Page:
Staying Healthy in Later Years
There are 38,613 older people (65+) living in the Western Trust area representing 12% of the total population, 4,211 of these are aged over 85 years.
This can be summarised as follows:
Area Population size
Northern Sector: 22,674
Southern Sector: 15,939
The Inequalities in Health Behaviours Research suggests that:
• Rates of smoking among people aged 50+ are similar in NI (18%) and ROI (17%)
• Low levels of physical activity are more common among people aged 50+ in NI (54%) than in ROI (30%)
• The proportion of older people who drink 5-7 days per week is higher in ROI (10%) than in NI (6%)
• In the population aged 50+ smoking rates are higher in both NI and ROI among those on low incomes
• Regular Alcohol consumption is more common among those on high incomes.
• People aged 50+ who are widowed, separated/divorced or never married are more likely to smoke and to have low levels of physical activity, particularly in NI
• Being unemployed/disabled is a major factor in both smoking and low physical activity in both ROI and NI
Preventing Falls in Later Years
Older people are more likely to attend Accident and Emergency Departments with injuries as a direct result of falls in the home.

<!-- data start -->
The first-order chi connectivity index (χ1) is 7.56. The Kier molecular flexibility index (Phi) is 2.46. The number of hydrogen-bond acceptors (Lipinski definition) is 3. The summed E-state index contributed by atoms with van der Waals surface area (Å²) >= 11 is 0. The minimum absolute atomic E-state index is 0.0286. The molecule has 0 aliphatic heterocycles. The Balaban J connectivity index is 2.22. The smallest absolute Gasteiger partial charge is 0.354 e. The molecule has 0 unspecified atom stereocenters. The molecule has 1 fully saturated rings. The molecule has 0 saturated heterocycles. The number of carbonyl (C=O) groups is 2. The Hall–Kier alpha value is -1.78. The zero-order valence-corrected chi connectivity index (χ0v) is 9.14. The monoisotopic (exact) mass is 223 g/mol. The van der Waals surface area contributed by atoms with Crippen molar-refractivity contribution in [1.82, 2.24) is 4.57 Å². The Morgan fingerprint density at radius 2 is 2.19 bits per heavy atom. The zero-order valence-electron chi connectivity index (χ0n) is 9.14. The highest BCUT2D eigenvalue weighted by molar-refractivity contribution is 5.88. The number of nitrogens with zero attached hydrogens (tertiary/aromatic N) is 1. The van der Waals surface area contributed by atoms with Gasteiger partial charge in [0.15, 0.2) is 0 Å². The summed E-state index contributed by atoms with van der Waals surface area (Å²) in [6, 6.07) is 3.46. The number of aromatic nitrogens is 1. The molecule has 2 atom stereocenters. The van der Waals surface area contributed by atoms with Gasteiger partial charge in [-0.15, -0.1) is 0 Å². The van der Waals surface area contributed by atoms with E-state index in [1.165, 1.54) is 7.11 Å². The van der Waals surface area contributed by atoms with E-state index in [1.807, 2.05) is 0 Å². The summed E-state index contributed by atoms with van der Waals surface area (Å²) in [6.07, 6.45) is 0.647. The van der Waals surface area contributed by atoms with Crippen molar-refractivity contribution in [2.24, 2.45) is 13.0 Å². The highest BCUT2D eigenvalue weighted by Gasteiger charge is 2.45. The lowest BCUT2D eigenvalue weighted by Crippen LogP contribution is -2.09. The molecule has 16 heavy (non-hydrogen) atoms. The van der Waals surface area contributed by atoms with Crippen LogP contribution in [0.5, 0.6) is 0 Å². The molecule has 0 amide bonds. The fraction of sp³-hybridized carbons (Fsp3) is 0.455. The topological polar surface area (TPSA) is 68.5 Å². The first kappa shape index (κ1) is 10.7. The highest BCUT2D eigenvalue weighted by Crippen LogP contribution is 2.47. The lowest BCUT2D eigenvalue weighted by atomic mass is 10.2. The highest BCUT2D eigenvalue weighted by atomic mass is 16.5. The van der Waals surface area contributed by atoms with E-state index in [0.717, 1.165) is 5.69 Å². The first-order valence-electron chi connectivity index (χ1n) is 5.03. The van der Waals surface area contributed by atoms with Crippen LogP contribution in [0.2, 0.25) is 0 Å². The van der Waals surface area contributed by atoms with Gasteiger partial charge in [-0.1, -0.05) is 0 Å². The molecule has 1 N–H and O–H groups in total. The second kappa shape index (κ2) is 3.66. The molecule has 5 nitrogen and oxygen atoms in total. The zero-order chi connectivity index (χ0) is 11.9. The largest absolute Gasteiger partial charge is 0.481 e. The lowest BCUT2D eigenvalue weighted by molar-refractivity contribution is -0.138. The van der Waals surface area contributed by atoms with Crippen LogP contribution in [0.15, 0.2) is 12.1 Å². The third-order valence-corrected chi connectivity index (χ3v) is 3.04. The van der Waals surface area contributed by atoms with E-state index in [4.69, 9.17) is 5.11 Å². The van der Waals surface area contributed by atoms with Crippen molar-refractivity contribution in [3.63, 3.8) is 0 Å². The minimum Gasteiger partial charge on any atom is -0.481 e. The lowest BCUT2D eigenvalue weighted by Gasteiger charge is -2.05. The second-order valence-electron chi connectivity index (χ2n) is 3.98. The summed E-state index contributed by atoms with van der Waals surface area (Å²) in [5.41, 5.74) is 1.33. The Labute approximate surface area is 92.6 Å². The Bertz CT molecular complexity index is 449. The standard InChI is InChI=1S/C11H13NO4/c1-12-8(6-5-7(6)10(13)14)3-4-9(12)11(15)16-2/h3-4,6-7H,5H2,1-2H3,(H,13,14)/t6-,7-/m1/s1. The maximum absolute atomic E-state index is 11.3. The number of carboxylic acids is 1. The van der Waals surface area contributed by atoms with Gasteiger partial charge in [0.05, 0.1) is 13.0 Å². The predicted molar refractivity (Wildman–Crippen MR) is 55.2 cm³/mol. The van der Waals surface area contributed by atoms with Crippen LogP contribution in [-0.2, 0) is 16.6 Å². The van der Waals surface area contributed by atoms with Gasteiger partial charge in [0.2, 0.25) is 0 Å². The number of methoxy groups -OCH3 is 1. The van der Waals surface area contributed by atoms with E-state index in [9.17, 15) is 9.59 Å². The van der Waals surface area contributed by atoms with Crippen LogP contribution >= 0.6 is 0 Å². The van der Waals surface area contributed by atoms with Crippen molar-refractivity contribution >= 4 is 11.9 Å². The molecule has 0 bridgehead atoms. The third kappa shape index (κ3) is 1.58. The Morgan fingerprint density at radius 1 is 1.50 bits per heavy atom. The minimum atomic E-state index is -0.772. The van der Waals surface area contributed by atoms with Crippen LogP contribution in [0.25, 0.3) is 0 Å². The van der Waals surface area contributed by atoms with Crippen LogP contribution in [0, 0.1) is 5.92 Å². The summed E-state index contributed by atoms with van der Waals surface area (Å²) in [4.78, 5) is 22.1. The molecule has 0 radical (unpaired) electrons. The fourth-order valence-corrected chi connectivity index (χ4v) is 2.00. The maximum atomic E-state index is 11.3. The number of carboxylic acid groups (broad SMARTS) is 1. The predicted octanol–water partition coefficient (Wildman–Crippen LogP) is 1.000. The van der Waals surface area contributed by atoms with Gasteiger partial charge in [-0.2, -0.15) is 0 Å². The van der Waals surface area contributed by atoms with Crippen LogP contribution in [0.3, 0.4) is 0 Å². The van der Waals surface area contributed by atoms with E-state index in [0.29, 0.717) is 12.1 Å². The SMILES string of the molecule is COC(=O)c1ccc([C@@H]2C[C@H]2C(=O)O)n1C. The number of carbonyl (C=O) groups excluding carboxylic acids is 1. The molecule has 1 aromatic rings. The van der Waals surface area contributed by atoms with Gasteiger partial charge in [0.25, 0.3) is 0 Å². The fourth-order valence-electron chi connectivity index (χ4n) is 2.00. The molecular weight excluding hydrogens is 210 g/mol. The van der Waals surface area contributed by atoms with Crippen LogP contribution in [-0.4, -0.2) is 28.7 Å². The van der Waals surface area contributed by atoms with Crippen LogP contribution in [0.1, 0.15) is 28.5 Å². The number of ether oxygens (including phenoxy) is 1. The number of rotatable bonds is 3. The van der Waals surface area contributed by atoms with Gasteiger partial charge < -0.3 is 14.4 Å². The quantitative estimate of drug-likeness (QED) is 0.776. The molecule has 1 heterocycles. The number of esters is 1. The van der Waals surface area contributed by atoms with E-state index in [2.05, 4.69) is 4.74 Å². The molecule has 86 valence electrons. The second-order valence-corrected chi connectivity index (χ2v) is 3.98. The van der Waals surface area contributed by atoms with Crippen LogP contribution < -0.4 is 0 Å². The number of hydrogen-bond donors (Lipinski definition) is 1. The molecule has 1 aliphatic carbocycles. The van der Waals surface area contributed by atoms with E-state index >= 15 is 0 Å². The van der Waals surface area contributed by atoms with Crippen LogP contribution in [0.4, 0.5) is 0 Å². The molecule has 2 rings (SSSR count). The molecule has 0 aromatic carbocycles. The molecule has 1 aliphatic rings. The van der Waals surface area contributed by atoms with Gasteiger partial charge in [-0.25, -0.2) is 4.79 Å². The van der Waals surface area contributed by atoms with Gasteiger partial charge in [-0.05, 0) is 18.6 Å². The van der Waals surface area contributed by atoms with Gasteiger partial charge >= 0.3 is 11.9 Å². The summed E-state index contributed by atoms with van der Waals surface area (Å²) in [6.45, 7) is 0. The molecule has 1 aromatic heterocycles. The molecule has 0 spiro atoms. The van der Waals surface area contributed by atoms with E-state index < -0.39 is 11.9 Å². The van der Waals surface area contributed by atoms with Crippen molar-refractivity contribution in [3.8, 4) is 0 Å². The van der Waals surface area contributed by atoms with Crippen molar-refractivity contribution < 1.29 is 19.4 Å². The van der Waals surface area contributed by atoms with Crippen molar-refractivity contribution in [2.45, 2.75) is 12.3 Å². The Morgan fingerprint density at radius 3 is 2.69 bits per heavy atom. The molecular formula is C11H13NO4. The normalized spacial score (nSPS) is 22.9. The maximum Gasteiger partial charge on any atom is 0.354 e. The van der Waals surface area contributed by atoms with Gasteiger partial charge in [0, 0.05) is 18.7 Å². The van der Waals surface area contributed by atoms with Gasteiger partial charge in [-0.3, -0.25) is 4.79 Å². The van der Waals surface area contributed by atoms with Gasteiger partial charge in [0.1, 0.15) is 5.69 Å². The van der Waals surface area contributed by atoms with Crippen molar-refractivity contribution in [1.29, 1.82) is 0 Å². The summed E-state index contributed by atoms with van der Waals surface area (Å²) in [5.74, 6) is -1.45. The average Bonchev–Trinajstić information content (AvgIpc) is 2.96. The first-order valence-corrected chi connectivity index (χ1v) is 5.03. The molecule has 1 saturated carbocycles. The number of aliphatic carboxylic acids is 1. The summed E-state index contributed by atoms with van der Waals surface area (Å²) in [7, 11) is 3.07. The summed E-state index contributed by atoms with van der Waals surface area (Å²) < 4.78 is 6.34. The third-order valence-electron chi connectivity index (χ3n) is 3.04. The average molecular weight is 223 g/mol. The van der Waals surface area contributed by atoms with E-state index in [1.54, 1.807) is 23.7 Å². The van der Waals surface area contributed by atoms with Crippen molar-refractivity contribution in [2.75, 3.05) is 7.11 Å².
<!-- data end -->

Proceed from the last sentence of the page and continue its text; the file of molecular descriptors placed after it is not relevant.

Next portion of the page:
Tips to help reduce falls at home:
• Keep the hall and stairs well-lit at night
• Turn on the light if you have to get up during the night
• Change the layout of the room or get someone to move bulky furniture if it keeps getting in the way
• Clutter and mess in your home causes falls, tidy your floors, especially the stairs and halls
• Lift mats or rugs if they are frayed or turned up at the edges and make sure the mat has a non-slip backing
• Slippers that are not the correct fit and high heeled shoes can cause falls
• Don’t take any unnecessary risks at home – ask others to help
• Use non-slip mats in the bath or shower
• Keep the garden and outside paths clutter free
• Get your eyesight tested once a year
• Have your medication checked regularly by your GP or pharmacist
• Eat a balanced diet that includes calcium and vitamin D to keep bones strong
• Keep active to reduce your risk of falling
Training and Resources
• The Health Improvement Department deliver and support a number of accident prevention initiatives and have developed a ‘Falls are Preventable’ information booklet for elderly people.
• An A4 full picture information sheet has been developed, called ‘The up and about Plan’ shows what to do if you have a fall.
Eat Well in Later Years
As people get older their nutritional requirements change. For further information go to the Eat Well section.
Be Active in Later Years
Physical activity can help you stay fit and healthy as you get older. Many adults aged 65 and over spend, on average, 10 hours or more sitting or lying down every day. As you get older, it becomes even more important to remain active if you want to stay healthy and maintain your independence. For further information go to the Be Active section.
Additional information on staying healthy in later years can be found below: